Think about the woods in June. The deer there have not seen, heard or smelled a human since turkey season closed. The woods are quiet, and deer have a routine of feeding at dawn and dusk, bedding down in areas and traveling down trails they choose. In the span of a few weeks, these woods are transformed into a hub of activity—four wheelers, human scent scattered about, hammering and banging of all sorts. It’s the equivalent of leaving the library and heading to a terminal at Hartsfield Airport.
Pre-season scouting and the first weeks of deer season turn the woods into a pressure cooker for deer. Nothing sets them on edge more than human contact and the zero-to-60 increase in this contact sends them heading for the hills, sort of. A natural rhythm of crepuscular activity (dawn and dusk) turns to nocturnal activity. Daylight hours are spent holed up in thick, impenetrable cover. Does might venture out each evening, but mature bucks are too smart to make that mistake. When there is a bumper acorn crop and warm weather, like the 2004-2005 season, even does and yearlings don’t move. They just stand up, eat and lay back down.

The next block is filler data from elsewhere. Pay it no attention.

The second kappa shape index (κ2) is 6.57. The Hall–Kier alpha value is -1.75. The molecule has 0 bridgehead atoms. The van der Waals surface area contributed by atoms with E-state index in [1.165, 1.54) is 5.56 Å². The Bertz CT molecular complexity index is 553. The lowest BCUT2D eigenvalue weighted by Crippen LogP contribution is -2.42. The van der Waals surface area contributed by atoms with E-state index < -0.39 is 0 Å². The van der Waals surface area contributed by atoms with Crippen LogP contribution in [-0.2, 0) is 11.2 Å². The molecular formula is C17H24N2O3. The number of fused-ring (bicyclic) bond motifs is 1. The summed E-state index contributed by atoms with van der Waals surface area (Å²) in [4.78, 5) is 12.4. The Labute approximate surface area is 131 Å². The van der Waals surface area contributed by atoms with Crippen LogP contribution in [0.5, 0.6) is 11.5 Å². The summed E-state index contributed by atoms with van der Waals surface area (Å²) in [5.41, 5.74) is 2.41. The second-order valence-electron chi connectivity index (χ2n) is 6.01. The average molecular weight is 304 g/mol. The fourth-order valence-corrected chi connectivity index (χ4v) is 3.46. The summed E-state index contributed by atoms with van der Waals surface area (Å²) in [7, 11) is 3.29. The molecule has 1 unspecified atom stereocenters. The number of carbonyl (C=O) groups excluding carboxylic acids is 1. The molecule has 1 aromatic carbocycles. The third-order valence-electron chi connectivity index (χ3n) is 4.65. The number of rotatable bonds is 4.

There is a way to lessen the pressure and greatly improve sightings of does and mature bucks. Small sanctuaries are a place for deer to beat the heat. The size and shape of a sanctuary will depend on topography and cover and its proximity to roads or property lines. The short answer is to make them as large as possible, include thick bedding cover, put them adjacent to a high-quality food source and place them in the middle of a property, away from boundary lines.
The most important rule is to make them totally off limits to human intrusion—hunt the edges, hunt the trails to and from, but never set foot inside except to recover a deer. Why does this work? Studies have shown that a deer’s number one defense against predation is to stick tight to cover, so a little sanctuary goes a long way. They feel perfectly safe on 10 or 15 acres, if it’s the right 10 or 15 acres.
A perfect example is a small, 150-acre tract of land I hunted years ago. It was surrounded on three sides by high-pressure hunting clubs. I only set foot on the place two or three times a year, but nearly always punched a tag. The only other time I visited was to walk the property line looking for trespassers. It was a big sanctuary, with some food sources and thick cover, and that’s why on the few trips I made each year, I always saw deer. I didn’t hunt it that much because my time was concentrated on a bigger lease with food plots and permanent stands—and more hunting pressure. My sightings per hour were probably three times higher on the small property, even though it didn’t have a single food plot.
It will take a little time with an aerial photograph and some years hunting to figure out the best place for your property’s sanctuaries, but it is a great way to improve your hunting.